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In Remembrance…

Another has passed before us. A pilar, a fixed point of which we did cling. She was a rallying point, a matriarch, a place were we did life with one another.

She has passed through the door which we are not yet meant to follow. Yet we all must pass through the threshold one day. It is this parting which breaks us. It is a goodbye that causes us to grieve. You do not grieve what you did not love in your heart, and there is much love in us for her.

And yet we do not grieve as the world does. For the world has no hope of what is to come, for what is beyond the veil. For the believer our hope is two fold.

First we know that we enter into God’s house. Into the loving arms of our savior we commit our spirit. Yet even that is not where our hope ends. We are promised new resurrection bodies like Christ. Body’s that are physical, eat, walk, and yet are free of all suffering.

I count her passing as a prayer answered, for her suffering is at an end. We will miss her for the rest of our lives here, but the time of our suffering is short, and the time of our mourning is shorter still. It is good to mourn, for even Christ mourned for his friend who he knew would be restored before the end of that same hour. But we should not let our mourning swallow us up, for we are still found with hope.

I love you Grandma, and I miss you greatly. Even so our time here is numbered, but our days in glory are without end. I will see you again, I just am needed here a little longer.

May God’s love and grace sustain us all. It is enough.

Made with love (aka the chocolate covered peanut argument)

Made with love, is something you might find written next to a meal, sweet, or snack. Most often made by someone’s loved one to enjoy and share with others.

It’s a strange expression though isn’t it? Love is not an ingredient you can buy at the store. It is also not something you blend into a batter. You cannot sprinkle it on top of anything. Yet somehow, we can faintly detect that it’s there in our food.

The culinary field is one of both art and science. A cook is as much a chemist as they are a sculptor. Science is the pursuit of knowledge and truth, both can only be discovered not invented. Art by contrast is the field of creating things from other things, to express emotions in a relatable way. Any cook is both the chemist and the artist, a wonderful blend.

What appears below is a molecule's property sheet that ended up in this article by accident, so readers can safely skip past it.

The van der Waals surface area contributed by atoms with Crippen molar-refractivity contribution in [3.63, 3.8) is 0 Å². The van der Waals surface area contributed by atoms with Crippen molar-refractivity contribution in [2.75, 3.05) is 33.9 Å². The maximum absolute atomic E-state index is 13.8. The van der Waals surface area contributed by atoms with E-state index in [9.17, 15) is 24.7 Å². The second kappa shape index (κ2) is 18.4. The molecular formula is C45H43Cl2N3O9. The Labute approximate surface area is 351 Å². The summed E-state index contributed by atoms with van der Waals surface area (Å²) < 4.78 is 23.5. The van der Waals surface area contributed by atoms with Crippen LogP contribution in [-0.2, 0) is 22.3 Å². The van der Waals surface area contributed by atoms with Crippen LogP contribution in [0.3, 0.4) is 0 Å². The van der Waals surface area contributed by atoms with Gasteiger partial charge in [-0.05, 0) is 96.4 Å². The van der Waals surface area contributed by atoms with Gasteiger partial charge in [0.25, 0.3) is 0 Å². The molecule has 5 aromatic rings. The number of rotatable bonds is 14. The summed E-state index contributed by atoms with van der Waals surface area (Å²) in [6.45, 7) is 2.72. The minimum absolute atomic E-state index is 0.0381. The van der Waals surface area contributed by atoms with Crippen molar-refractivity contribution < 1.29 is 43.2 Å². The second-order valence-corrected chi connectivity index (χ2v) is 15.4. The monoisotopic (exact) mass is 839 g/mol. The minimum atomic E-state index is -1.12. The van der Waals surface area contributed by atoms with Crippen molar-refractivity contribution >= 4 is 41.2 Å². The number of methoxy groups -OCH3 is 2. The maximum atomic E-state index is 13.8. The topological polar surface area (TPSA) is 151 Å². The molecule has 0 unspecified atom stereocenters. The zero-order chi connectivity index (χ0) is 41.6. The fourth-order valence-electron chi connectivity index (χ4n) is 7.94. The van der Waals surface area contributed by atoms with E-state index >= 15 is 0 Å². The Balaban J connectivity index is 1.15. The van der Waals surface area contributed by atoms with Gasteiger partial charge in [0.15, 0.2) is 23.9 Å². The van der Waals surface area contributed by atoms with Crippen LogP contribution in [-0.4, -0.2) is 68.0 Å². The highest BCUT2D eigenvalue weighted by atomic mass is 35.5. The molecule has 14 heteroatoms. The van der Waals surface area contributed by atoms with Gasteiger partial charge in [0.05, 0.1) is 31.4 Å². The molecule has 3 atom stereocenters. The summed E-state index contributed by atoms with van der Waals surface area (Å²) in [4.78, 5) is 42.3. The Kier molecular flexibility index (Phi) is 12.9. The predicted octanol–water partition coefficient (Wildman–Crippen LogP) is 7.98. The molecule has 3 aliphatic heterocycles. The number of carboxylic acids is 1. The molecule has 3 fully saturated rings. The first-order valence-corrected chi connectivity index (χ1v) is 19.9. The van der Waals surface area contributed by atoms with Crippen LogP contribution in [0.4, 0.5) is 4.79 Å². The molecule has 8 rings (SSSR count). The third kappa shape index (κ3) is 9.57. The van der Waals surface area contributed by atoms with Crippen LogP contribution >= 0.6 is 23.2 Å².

So let’s take a closer look at “made with love” and see if we can prove it.

What is flavor? Why do we taste? A simple check of if something is poison to us or not does not need to be so varied. So for arguments sake lets say bitter is for bad, and sweet is for good. Why do we then have sour, savory, salty, creamy, and nutty? An argument can be made for a more diverse sense of smell (and our sense of smell is more diverse) but why do we have such variation in flavor? It serves no evolutionary benefit to our species.

On top of this mystery, why do combinations of flavors often taste better than one alone? Sweet and salty, savory and creamy, sweet and sour, bitter and sweet, nutty and savory, the list goes on. There is something irrational about it. Combinations should overwhelm yet they harmonize. It’s almost like flavor is connected to the creative side of us, yet is repeatable and measurable like the science side.

Yet all flavors and combinations were there from the beginning, we don’t invent them we discover them. On top of this, combinations of flavors are also found naturally. Let’s take one example, the peanut. 

Peanuts (when roasted) are savory, creamy, nutty, and salty all on their own. Yes we add salt, but if you cut out sodium from your diet even unsalted peanuts would have a bit of a salty flavor. People have been eating this food for hundreds if not thousands of years, yet alone it doesn’t compare to it’s combination potential in modern times.

A second example, chocolate. Yes chocolate is a modern confection, but people have consumed cocoa for hundreds if not thousands of years. We have been making bread for thousands of years too, so it’s not a far stretch that we could have been making a more modern form of chocolate for as long, the chemical process is similar (dry, crush, blend, bake). Cocoa is bitter, but has a mild sweet undertone. With modern chocolate we flip that and make it sweet with the bitter undertone.

Now we can trace back consumption of both these foods to eras past, yet together they make a near flawless combination in the modern day.  Chocolate covered peanuts are sweet, salty, creamy, savory, bitter, and nutty all at once. You can taste them all, not one aspect drowned out by the collective flavors. A simple but extraordinary combination, that existed undiscovered for thousands of years. 

Our senses are how we experience and process information about the world we live in. So flavor is too information, but what does it inform us about? Well, good, bad, chemical properties, and dare I say a hint of Love? Flavors like chocolate covered peanuts have existed from the start of it all, as such do they not point to something or someone who cares about us?

The experience of taste is without a doubt the closest we can come to a repeatable, measurable, and scientific way to show inteligent design to our five senses. If not a loving creator, why then would we have so many flavors? How do you rationalize the wonder of chocolate covered peanuts without a God? We eat because we hunger, we eat what doesn’t taste bad to us, so why then do some things taste so good that we can’t help but want more?